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Studio User Guide
Last updated Apr 17, 2024

Coded Test Case

Coded test cases automate and validate application behavior in a structured manner. They are similar to low-code test cases and allow for flexible automation using code.

When you create a coded test case, you define a Given-When-Then structure. This structure consists of three phases:
  1. Arrange - The arrange phase prepares the application.
  2. Act - The act phase performs specific actions.
  3. Assert - The assert phase verifies the expected results.

Coded test cases can also invoke other low-code workflows or test cases, allowing code reuse. This integration enables the creation of flexible test scenarios.

You can apply execution templates for Coded test cases, as well. Visit Execution Templates to learn how to work with execution templates.



Structure

Coded automations feature a structured design with namespaces, helper classes, and entry point methods. The framework of coded automations allows you to write the automations using the C# programming language.

Follow the detailed structure of a coded automation as described in the following sections.

When you create a coded automation, a namespace is automatically generated using the name of the Studio project. For instance, if your Studio project is named "My project", the namespace for all coded automations will be "Myproject".

Additionally, if you create a coded automation inside a folder in your Studio project, then the namespace will be the name of the project and the name of the folder. For instance, if your Studio project is named "My project", and the folder is named "place", then the namespace will be "Myproject.place".

Both coded workflow and coded test case automations use the CodedWorkflow partial class from the UiPath.CodedWorkflows package. This class gives the automation access to necessary interfaces for services (equal to activity packages), based on the installed activity packages in your project.
Note: The UiPath.CodedWorkflows package is automatically included when you import an activity package that supports coded automations, such as UiPath.System.Activities 23.10 or higher.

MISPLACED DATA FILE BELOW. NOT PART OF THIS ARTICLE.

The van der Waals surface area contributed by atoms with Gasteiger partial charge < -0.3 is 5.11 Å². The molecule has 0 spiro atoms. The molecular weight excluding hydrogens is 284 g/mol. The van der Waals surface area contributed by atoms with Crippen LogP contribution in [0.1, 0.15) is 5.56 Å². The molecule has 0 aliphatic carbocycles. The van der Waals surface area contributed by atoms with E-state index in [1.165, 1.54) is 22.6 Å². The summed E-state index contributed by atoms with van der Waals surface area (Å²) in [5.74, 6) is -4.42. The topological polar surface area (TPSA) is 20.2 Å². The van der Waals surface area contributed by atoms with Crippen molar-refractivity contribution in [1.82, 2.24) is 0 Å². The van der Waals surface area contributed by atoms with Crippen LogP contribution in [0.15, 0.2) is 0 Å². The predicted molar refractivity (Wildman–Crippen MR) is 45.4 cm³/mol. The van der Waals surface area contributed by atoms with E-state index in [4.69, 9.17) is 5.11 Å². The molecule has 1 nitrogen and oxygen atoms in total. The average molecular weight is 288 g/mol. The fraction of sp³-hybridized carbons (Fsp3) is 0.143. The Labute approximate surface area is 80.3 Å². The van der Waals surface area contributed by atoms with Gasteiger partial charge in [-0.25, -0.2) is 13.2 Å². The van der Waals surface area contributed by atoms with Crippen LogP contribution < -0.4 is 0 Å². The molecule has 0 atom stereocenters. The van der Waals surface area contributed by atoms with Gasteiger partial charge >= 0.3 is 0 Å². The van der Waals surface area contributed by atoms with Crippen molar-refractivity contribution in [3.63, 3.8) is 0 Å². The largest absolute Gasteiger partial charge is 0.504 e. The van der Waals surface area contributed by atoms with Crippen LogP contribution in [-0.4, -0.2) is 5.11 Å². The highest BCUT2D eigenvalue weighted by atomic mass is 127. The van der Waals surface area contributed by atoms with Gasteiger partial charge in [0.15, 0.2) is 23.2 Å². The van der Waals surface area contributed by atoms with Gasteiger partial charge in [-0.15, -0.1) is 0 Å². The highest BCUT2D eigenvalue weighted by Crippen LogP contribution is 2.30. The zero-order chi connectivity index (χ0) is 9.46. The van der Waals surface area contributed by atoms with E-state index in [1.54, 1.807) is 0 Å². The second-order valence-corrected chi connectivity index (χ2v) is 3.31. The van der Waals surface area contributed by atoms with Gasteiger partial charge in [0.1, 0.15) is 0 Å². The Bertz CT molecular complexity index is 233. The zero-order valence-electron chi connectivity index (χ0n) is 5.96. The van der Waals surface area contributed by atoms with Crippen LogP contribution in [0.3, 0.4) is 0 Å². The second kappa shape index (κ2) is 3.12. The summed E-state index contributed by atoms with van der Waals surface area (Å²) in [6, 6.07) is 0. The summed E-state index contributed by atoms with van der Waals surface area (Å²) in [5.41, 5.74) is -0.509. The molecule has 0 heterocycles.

CodedWorkflow

Coded automations inherit the CodedWorkflow partial class, creating a relationship of type CodedAutomationExample : CodedWorkflow. This means that the CodedAutomationExample class inherits attributes, methods, and functionality from the CodedWorkflow class. Essentially, it can access and utilize the features defined in the CodedWorkflow class, which provides a foundation for the coded automation, making it easier to build upon and customize the automation's behavior.
The CodedWorkflow class is declared as a partial class, allowing you to extend its functionalities by defining the same partial CodedWorkflow class in a code source file. This way, you can add new fields and methods to further customize the behavior of your coded automations. You can use this approach to implement a Before and After interface, specifically for coded test cases.
Additionally, the CodedWorkflow partial class inherits the CodedWorkflowBase class.


CodedWorkflowBase

The CodedWorkflowBase class holds the built-in functionalities that a coded automation inherits. This class contains methods and specific properties for managing workflow instances, runtime access, handling service containers, and configuring environment contexts. The CodedWorkflowBase class also offers another separate method for logging that you can customize yourself.